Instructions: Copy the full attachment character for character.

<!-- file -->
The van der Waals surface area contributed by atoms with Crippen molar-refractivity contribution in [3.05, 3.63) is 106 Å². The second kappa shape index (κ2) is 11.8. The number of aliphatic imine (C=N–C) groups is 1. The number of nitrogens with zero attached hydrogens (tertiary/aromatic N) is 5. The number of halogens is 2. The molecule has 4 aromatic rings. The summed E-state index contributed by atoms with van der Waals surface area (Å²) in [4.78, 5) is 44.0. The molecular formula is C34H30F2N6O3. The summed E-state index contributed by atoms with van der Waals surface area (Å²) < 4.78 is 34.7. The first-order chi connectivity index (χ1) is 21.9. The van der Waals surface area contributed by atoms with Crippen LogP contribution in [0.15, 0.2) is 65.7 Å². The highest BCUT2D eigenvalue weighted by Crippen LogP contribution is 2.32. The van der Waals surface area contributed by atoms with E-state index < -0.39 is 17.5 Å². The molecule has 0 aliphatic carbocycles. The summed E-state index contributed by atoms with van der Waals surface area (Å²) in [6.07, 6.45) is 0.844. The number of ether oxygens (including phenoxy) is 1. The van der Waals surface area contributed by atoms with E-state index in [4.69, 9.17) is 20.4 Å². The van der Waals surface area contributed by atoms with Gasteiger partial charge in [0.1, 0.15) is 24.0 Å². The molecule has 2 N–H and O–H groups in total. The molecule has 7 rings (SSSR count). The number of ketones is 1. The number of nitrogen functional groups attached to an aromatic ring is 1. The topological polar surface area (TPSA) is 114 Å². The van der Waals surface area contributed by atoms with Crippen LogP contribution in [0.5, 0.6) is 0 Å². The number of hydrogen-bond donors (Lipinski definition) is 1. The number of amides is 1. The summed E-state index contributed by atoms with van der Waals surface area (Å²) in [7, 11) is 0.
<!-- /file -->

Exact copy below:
The van der Waals surface area contributed by atoms with Crippen molar-refractivity contribution in [3.05, 3.63) is 106 Å². The second kappa shape index (κ2) is 11.8. The number of aliphatic imine (C=N–C) groups is 1. The number of nitrogens with zero attached hydrogens (tertiary/aromatic N) is 5. The number of halogens is 2. The molecule has 4 aromatic rings. The summed E-state index contributed by atoms with van der Waals surface area (Å²) in [4.78, 5) is 44.0. The molecular formula is C34H30F2N6O3. The summed E-state index contributed by atoms with van der Waals surface area (Å²) < 4.78 is 34.7. The first-order chi connectivity index (χ1) is 21.9. The van der Waals surface area contributed by atoms with Crippen LogP contribution in [0.15, 0.2) is 65.7 Å². The highest BCUT2D eigenvalue weighted by Crippen LogP contribution is 2.32. The van der Waals surface area contributed by atoms with E-state index < -0.39 is 17.5 Å². The molecule has 0 aliphatic carbocycles. The summed E-state index contributed by atoms with van der Waals surface area (Å²) in [6.07, 6.45) is 0.844. The number of ether oxygens (including phenoxy) is 1. The van der Waals surface area contributed by atoms with E-state index in [4.69, 9.17) is 20.4 Å². The van der Waals surface area contributed by atoms with Gasteiger partial charge in [0.1, 0.15) is 24.0 Å². The molecule has 2 N–H and O–H groups in total. The molecule has 7 rings (SSSR count). The number of ketones is 1. The number of nitrogen functional groups attached to an aromatic ring is 1. The topological polar surface area (TPSA) is 114 Å². The van der Waals surface area contributed by atoms with Crippen LogP contribution in [0.5, 0.6) is 0 Å². The number of hydrogen-bond donors (Lipinski definition) is 1. The number of amides is 1. The summed E-state index contributed by atoms with van der Waals surface area (Å²) in [7, 11) is 0.